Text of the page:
This is not strictly a new phenomenon. It was, for example, the driving factor behind the utterly incorrect public perception of the Cleveland Child Abuse Crisis in 1988 [my documentary about this can be viewed on the films pages of this website]. But rolling news ‘reporting’, and the perceived need to be first, has turned what was once an occasional aberration into the most dominant factor in today’s bad journalism. It no longer matters whether a statement or a comment is factually correct. It is enough that it has been made: as such it ‘must’ be reported.
There is a solution to this – an antidote to this anti-journalism. Most obviously it involves closing down the BBC’s rolling news output – television, radio and Twitter. The BBC’s isn’t the only such operation, of course: but it is the most widely consumed and thus the most influential. The money saved could usefully be spent on real journalism.
But just as importantly, all news organisations need to embark on a major re-think of their output. Look at any newspaper and the line between fact and opinion has been almost completely eroded. News stories are light on fact and heavy on comment.
Broadcasters have followed this trend by instituting live ‘chats’ with their specialist editors and correspondents. At Westminster, Laura Kuenssberg for the BBC or Robert Peston for ITV are routinely asked to give their opinions on the top line of a political story, rather than reporting the facts. Outside the Parliamentary bubble, reporters on location are now habitually asked for their “sense” of what “the mood” of those involved in or affected by the story. No facts are ever invoked and, as often as not, this “sense of the mood” has been decided on not by the reporter on the ground but by the news conference in London. The correspondent on location is simply told to tell the viewers what the unseen editors back at base have decided.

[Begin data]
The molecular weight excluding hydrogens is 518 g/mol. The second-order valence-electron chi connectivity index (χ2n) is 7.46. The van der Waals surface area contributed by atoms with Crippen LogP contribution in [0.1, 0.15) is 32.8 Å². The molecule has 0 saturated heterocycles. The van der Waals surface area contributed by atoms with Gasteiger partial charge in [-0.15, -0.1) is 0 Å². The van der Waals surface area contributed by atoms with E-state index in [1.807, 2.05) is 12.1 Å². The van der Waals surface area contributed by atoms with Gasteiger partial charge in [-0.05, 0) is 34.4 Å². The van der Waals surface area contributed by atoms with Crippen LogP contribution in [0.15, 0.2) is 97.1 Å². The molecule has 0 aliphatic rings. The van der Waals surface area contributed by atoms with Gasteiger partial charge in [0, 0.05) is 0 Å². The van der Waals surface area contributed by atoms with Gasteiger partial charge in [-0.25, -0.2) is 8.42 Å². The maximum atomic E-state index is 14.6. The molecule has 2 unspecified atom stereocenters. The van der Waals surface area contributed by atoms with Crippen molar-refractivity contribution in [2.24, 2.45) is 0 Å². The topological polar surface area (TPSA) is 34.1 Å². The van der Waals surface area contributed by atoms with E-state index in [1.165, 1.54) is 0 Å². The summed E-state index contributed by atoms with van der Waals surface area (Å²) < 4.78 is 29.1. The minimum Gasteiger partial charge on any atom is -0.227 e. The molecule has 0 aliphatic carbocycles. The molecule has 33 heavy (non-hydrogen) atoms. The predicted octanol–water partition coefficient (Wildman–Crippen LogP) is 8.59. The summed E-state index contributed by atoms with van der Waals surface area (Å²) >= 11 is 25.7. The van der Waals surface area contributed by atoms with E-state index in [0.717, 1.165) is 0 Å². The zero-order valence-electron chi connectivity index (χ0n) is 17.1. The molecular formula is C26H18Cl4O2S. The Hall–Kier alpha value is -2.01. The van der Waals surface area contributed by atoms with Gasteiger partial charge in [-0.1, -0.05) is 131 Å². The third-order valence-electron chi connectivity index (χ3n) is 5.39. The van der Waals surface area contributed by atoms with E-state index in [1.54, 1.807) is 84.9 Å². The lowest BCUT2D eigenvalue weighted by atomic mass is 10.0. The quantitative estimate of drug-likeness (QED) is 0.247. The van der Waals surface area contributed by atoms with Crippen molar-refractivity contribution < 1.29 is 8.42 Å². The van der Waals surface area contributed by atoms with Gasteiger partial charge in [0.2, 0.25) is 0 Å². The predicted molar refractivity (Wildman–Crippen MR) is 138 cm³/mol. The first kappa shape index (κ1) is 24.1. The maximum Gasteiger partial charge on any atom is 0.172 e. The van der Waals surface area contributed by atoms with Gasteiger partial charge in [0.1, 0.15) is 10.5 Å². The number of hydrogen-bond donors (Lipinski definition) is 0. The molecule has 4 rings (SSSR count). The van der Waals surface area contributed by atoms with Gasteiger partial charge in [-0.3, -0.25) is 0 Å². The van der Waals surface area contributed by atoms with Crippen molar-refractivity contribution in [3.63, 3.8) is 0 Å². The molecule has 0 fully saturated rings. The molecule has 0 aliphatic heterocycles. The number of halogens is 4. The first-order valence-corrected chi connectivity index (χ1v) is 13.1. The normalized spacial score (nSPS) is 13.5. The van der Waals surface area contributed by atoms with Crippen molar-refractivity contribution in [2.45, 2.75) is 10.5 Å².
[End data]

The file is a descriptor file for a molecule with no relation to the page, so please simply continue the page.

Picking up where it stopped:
(Lest anyone doubt this, I have witnessed it at first hand. While making two independent investigative films for Sky News in 2005 and 2006, I saw the channel’s Washington DC bureau chief repeatedly receive e-mails from London giving him – chapter and verse – the contents of his supposedly first person ‘reports’ on events in the United States. He dutifully ‘reported’ these from the top of the bureau building in what was cheerily known as ‘rooftop journalism’. In truth it was no more than the promulgation of established narratives – the top lines – made to appear as if it was genuine reporting.)
This matters. It matters because journalists have a duty both to present to the public factually accurate information, and to hold up to serious scrutiny the lies which those who rule this country – whether in Parliament or in business – try to get away with. Once both of these duties were the norm. Today they are the exceptions rather than the rule. And the public is being deceived.
As Mark Twain also wrote: “If you don’t read the newspaper, you’re uninformed. If you read the newspaper, you’re mis-informed”.
 Appropriately for this post on accurate reporting, there is no reliable evidence for the popular belief that Twain ever said this.
 In today’s infantilized media landscape, every controversy must be tagged with the suffix “–gate”. Readers of this blog are warned that it may contain heavy irony.